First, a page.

When the United Kingdom voted to leave the European Union last month, the seaside town of Port Talbot in Wales eagerly went along with the move. Brexit was approved by some 57 percent of the town's residents.

Now some of them are wondering if they made the wrong decision.

The June 23 Brexit vote has raised questions about the fate of the troubled Port Talbot Works, Britain's largest surviving steel plant — a huge, steam-belching facility that has long been the town's biggest employer.

Solar Impulse 2 has landed in Cairo, completing the penultimate leg of its attempt to circumnavigate the globe using only the power of the sun.

The trip over the Mediterranean included a breathtaking flyover of the Pyramids. Check it out:

President Obama is challenging Americans to have an honest and open-hearted conversation about race and law enforcement. But even as he sits down at the White House with police and civil rights activists, Obama is mindful of the limits of that approach.

"I've seen how inadequate words can be in bringing about lasting change," the president said Tuesday at a memorial service for five law officers killed last week in Dallas. "I've seen how inadequate my own words have been."

Mice watching Orson Welles movies may help scientists explain human consciousness.

At least that's one premise of the Allen Brain Observatory, which launched Wednesday and lets anyone with an Internet connection study a mouse brain as it responds to visual information.

The FBI says it is giving up on the D.B. Cooper investigation, 45 years after the mysterious hijacker parachuted into the night with $200,000 in a briefcase, becoming an instant folk figure.

"Following one of the longest and most exhaustive investigations in our history," the FBI's Ayn Dietrich-Williams said in a statement, "the FBI redirected resources allocated to the D.B. Cooper case in order to focus on other investigative priorities."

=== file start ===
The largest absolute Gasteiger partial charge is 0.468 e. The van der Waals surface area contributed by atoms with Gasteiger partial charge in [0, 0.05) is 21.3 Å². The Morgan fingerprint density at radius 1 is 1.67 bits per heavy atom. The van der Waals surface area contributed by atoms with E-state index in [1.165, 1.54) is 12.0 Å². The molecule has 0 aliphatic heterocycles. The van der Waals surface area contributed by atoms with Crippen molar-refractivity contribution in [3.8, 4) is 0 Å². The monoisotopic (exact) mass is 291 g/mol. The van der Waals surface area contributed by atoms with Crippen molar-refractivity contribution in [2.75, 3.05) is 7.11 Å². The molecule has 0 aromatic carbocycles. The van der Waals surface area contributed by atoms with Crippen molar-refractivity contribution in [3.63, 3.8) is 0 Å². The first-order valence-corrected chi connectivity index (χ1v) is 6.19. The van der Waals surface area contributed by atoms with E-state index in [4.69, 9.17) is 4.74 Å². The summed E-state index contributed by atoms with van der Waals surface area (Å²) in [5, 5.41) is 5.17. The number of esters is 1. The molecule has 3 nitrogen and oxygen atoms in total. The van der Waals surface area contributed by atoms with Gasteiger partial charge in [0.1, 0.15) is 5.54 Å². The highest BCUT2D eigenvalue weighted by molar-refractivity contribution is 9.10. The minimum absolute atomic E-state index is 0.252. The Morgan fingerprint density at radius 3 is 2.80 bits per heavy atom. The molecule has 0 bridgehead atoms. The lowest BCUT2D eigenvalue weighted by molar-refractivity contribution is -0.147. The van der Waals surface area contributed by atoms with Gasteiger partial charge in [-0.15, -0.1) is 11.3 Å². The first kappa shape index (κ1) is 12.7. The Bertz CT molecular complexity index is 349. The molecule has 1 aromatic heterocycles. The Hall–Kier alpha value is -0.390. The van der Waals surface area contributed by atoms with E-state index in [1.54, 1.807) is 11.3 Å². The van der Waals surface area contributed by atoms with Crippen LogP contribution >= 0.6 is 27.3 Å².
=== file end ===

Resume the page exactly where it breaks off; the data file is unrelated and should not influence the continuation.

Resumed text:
This is the first in a series of essays concerning our collective future. The goal is to bring forth some of the main issues humanity faces today, as we move forward to uncertain times. In an effort to be as thorough as possible, we will consider two kinds of threats: those due to natural disasters and those that are man-made. The idea is to expose some of the dangers and possible mechanisms that have been proposed to deal with these issues. My intention is not to offer a detailed analysis for each threat — but to invite reflection and, hopefully, action.

Alabama authorities say a home burglary suspect has died after police used a stun gun on the man.  Birmingham police say he resisted officers who found him in a house wrapped in what looked like material from the air conditioner duct work.  The Lewisburg Road homeowner called police Tuesday about glass breaking and someone yelling and growling in his basement.  Police reportedly entered the dwelling and used a stun gun several times on a white suspect before handcuffing him.  Investigators say the man was "extremely irritated" throughout and didn't obey verbal commands.

It can be hard to distinguish among the men wearing grey suits and regulation haircuts on Pennsylvania Avenue in Washington. But David Margolis always brought a splash of color.

It wasn't his lovably disheveled wardrobe, or his Elvis ring, but something else: the force of his flamboyant personality. Margolis, a graduate of Harvard Law School, didn't want to fit in with the crowd. He wanted to stand out.

Montgomery Education Foundation's Brain Forest Summer Learning Academy was spotlighted Wednesday at Carver High School.  The academic-enrichment program is for rising 4th, 5th, and 6th graders in the Montgomery Public School system.  Community Program Director Dillion Nettles, says the program aims to prevent learning loss during summer months.  To find out how your child can participate in next summer's program visit Montgomery-ed.org

A police officer is free on bond after being arrested following a rash of road-sign thefts in southeast Alabama.  Brantley Police Chief Titus Averett says officer Jeremy Ray Walker of Glenwood is on paid leave following his arrest in Pike County.  The 30-year-old Walker is charged with receiving stolen property.  Lt. Troy Johnson of the Pike County Sheriff's Office says an investigation began after someone reported that Walker was selling road signs from Crenshaw County.  Investigators contacted the county engineer and learned signs had been reported stolen from several roads.